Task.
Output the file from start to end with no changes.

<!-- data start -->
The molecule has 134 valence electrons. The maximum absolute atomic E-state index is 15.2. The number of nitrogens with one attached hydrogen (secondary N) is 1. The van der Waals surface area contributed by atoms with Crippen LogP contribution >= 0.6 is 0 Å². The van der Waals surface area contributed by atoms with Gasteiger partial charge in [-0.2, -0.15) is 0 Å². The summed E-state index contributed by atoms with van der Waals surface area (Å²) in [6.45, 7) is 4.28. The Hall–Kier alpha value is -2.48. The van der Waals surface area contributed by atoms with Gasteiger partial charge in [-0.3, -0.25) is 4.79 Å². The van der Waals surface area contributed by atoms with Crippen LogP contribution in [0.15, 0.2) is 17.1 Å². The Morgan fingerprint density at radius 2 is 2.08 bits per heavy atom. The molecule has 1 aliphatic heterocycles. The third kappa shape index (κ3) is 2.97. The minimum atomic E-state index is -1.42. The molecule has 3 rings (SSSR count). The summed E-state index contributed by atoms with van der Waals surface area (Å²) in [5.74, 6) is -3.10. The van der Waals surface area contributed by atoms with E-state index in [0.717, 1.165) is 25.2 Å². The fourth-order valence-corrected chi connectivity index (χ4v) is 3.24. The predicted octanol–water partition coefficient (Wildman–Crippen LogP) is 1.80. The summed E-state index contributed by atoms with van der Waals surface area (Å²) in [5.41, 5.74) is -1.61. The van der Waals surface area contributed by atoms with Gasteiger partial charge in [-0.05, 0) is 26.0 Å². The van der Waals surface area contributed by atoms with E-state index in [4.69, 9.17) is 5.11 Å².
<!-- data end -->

The molecule has 134 valence electrons. The maximum absolute atomic E-state index is 15.2. The number of nitrogens with one attached hydrogen (secondary N) is 1. The van der Waals surface area contributed by atoms with Crippen LogP contribution >= 0.6 is 0 Å². The van der Waals surface area contributed by atoms with Gasteiger partial charge in [-0.2, -0.15) is 0 Å². The summed E-state index contributed by atoms with van der Waals surface area (Å²) in [6.45, 7) is 4.28. The Hall–Kier alpha value is -2.48. The van der Waals surface area contributed by atoms with Gasteiger partial charge in [-0.3, -0.25) is 4.79 Å². The van der Waals surface area contributed by atoms with Crippen LogP contribution in [0.15, 0.2) is 17.1 Å². The Morgan fingerprint density at radius 2 is 2.08 bits per heavy atom. The molecule has 1 aliphatic heterocycles. The third kappa shape index (κ3) is 2.97. The minimum atomic E-state index is -1.42. The molecule has 3 rings (SSSR count). The summed E-state index contributed by atoms with van der Waals surface area (Å²) in [5.74, 6) is -3.10. The van der Waals surface area contributed by atoms with E-state index in [0.717, 1.165) is 25.2 Å². The fourth-order valence-corrected chi connectivity index (χ4v) is 3.24. The predicted octanol–water partition coefficient (Wildman–Crippen LogP) is 1.80. The summed E-state index contributed by atoms with van der Waals surface area (Å²) in [5.41, 5.74) is -1.61. The van der Waals surface area contributed by atoms with Gasteiger partial charge in [-0.05, 0) is 26.0 Å². The van der Waals surface area contributed by atoms with E-state index in [4.69, 9.17) is 5.11 Å².